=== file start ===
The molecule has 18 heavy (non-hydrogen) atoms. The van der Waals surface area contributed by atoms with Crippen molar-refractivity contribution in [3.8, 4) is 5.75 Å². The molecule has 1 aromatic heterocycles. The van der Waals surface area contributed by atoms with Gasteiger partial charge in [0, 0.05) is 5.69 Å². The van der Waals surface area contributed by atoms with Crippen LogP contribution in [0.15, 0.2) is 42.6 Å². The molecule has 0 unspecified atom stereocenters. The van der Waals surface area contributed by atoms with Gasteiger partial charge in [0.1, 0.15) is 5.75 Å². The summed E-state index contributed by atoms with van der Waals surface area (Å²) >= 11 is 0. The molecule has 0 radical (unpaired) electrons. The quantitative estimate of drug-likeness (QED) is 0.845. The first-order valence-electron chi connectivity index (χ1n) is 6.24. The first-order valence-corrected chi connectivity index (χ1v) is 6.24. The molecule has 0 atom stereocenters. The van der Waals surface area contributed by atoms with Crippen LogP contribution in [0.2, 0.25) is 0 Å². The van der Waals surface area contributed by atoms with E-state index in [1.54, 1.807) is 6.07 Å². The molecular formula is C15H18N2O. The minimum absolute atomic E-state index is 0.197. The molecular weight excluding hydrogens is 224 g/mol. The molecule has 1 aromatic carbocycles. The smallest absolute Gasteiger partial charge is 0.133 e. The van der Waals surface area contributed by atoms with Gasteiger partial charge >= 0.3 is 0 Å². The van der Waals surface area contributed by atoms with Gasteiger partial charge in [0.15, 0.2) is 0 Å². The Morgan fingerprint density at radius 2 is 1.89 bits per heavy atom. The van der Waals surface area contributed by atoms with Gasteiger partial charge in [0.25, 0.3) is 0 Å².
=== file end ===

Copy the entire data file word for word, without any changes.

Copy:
The molecule has 18 heavy (non-hydrogen) atoms. The van der Waals surface area contributed by atoms with Crippen molar-refractivity contribution in [3.8, 4) is 5.75 Å². The molecule has 1 aromatic heterocycles. The van der Waals surface area contributed by atoms with Gasteiger partial charge in [0, 0.05) is 5.69 Å². The van der Waals surface area contributed by atoms with Crippen LogP contribution in [0.15, 0.2) is 42.6 Å². The molecule has 0 unspecified atom stereocenters. The van der Waals surface area contributed by atoms with Gasteiger partial charge in [0.1, 0.15) is 5.75 Å². The summed E-state index contributed by atoms with van der Waals surface area (Å²) >= 11 is 0. The molecule has 0 radical (unpaired) electrons. The quantitative estimate of drug-likeness (QED) is 0.845. The first-order valence-electron chi connectivity index (χ1n) is 6.24. The first-order valence-corrected chi connectivity index (χ1v) is 6.24. The molecule has 0 atom stereocenters. The van der Waals surface area contributed by atoms with Crippen LogP contribution in [0.2, 0.25) is 0 Å². The van der Waals surface area contributed by atoms with E-state index in [1.54, 1.807) is 6.07 Å². The molecular formula is C15H18N2O. The minimum absolute atomic E-state index is 0.197. The molecular weight excluding hydrogens is 224 g/mol. The molecule has 1 aromatic carbocycles. The smallest absolute Gasteiger partial charge is 0.133 e. The van der Waals surface area contributed by atoms with Gasteiger partial charge >= 0.3 is 0 Å². The van der Waals surface area contributed by atoms with Gasteiger partial charge in [0.15, 0.2) is 0 Å². The Morgan fingerprint density at radius 2 is 1.89 bits per heavy atom. The van der Waals surface area contributed by atoms with Gasteiger partial charge in [0.25, 0.3) is 0 Å².